A new edition of Dungeons & Dragons, previously known as One D&D, is launching this year – possibly as soon as May – and fans of the tabletop RPG will be waiting with bated breath to see whether or not the game’s revisions line up with their expectations for the hobby.
Wizards of the Coast has now tied up public playtests for the game’s primary sourcebook, the Player’s Handbook, meaning an end to our input into character creation, class mechanics, feats and spells. While we expect to get another playtest or two looking at the Dungeon Master’s Guide, the bulk of the work has been done, and the game’s designers are now making final adjustments in order to get ready for the upcoming release.
We’ve already seen a lot of changes from 5E. As someone who’s covered the entirety of the playtests so far, I’m pretty hopeful that the 2024 edition will be good for the long-term health of the game: pain points removed, a few mechanics simplified, and sourcebooks better catered to new players and DMs.
But some things will always fall through the net, and there are a few lingering issues that never quite got resolved. We’d love to see these addressed behind the scenes, though it’s increasingly looking like these specific 5E quirks are here to stay in the new D&D edition.
1. Rogue and subclass progression
The Rogue has long been one of the most popular D&D classes, capturing a delicious fantasy of a sneaking, stabbing, stealing figure in the shadows. However, the 5E Rogue suffers from a frustrating level progression: after choosing your subclass at Level 3, you then need to wait until Level 9 to get any more features associated with that choice. Given most campaigns are finished well before Level 10, it means the Rogue’s subclass abilities rarely get to shine in the way other classes do.
The One D&D team toyed with a standardised subclass progression for every class (Level 3, 6, 10, 14), though backtracked after finding it caused difficulties for class balancing, as well as the desired ‘backwards compatibility’ of the 2024 edition with 5E sourcebooks.
Those middle levels have been fleshed out a bit with the Rogue’s Cunning Strikes, which let you forgo Sneak Attack damage in order to inflict status effects, like tripping or blinding an enemy. The ability to easily poison a creature with these strikes, too, is a massive improvement on the complicated and costly poisoning rules from 5E.
But the issue remains that someone wanting to lean into their subclass fantasy, from the Thief to the Swashbuckler, there’s a long wait between features that actually make your character play differently from every other Rogue out there – except for maybe the Arcane Trickster, which gets its own spell progression throughout Levels 3 to 20.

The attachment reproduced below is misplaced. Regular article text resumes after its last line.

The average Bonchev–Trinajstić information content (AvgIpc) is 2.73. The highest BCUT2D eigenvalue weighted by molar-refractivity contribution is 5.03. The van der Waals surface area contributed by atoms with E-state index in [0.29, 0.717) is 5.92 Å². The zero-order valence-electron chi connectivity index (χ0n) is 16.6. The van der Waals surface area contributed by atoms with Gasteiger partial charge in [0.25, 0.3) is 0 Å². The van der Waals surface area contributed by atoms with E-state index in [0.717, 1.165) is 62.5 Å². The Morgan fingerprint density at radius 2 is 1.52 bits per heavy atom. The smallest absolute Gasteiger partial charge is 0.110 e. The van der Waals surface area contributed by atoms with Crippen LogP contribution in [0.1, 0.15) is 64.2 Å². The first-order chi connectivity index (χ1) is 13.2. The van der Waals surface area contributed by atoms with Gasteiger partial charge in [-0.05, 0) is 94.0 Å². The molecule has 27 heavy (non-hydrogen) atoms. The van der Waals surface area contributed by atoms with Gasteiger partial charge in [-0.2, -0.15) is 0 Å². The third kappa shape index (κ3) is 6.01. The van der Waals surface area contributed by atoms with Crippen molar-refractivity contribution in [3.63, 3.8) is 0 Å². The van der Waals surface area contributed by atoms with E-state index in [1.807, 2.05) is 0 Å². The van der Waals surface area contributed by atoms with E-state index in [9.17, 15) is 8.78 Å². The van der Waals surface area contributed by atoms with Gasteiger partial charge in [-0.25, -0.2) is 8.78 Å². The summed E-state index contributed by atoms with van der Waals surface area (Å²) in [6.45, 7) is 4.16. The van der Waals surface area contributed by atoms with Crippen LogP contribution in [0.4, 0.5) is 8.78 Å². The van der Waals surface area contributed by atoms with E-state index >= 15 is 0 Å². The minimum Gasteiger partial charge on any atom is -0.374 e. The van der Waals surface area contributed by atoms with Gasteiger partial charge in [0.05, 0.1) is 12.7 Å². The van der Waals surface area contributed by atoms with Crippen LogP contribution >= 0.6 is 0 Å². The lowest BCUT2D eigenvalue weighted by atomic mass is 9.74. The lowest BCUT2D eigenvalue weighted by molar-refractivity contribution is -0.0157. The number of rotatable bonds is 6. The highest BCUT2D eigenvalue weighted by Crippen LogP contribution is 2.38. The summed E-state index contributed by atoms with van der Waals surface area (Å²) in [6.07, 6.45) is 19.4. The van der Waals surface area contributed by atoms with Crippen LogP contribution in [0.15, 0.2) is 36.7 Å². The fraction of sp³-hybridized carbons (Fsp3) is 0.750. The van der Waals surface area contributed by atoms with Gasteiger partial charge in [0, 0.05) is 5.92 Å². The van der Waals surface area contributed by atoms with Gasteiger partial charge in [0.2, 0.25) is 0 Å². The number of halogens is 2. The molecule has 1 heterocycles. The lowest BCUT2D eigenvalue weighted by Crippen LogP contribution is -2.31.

We don’t expect that to change at this point, though it’s a notable pain point that we’d love to see amended – maybe in another ten years.
2. Druids, Wild Shape and pesky templates
The Druid is probably the hardest 5E class for One D&D’s designers to get right: famously complex to run, rarely chosen by new players and highly difficult to balance around its near-infinite animal transformations.
Its Wild Shape ability, which lets you turn into a horse, spider, eagle or similar ‘beast’, runs on stat blocks designed for enemy creatures rather than playable characters; One D&D’s designers tried to amend this with a series of basic animal templates (Land, Sea and Air) but the implementation was so bland that playtesters roundly rejected it. If a dog feels much the same as a bear or horse, the choice starts to feel a little meaningless.
Wizards of the Coast seems to have settled on a few band-aid fixes instead: moving Wild Shape to a Bonus Action, culling its massive HP boosts and allowing a limited amount of known animal forms (helping Druids to find a specific playstyle, and DMs to plan encounters with more certainty). These should all help in their own way, though it still feels like there’s a structural issue with Wild Shape that hasn’t been addressed, and a reticence to flesh out a balanced template system for a wide array of beasts and abilities.
Of course, we couldn’t possibly make this list without mentioning the main offender, parent company Hasbro itself.
2023 was a bad year for Hasbro’s reputation, and by extension that of its subsidiary, Wizards of the Coast. Hasbro executives have been keen to increase monetisation of the D&D brand, already one of the most profitable parts of the business, but which was also hit hard by massive Hasbro-wide layoffs blamed on a struggling toy market.
At the start of last year, Hasbro was also embroiled in controversy over proposed changes to Dungeons & Dragons’ OGL (Open Gaming License), seeking to increase corporate oversight over third-party companies monetising D&D-compatible products: games, streams or otherwise. (That’s not to mention its use of Pinkerton agents to track down a fan who was mistakenly sold an unreleased box of Magic: The Gathering trading cards).
Hasbro is getting very involved in how the D&D brand operates, seeking to expand its reach and profit at the same time as culling staff and changing long-standing licence agreements, and it rubs a lot of fans the wrong way. Those actions over the past year have cast a long shadow over the ongoing development of One D&D, moving 5E players onto other D&D-like systems or at least dampening their excitement for sticking around.
The launch later this year should still garner attention, as players old and new shift to the 2024 version of the RPG, but the current owner of Dungeons & Dragons is, incredibly, one of the biggest obstacles to the game that One D&D could be.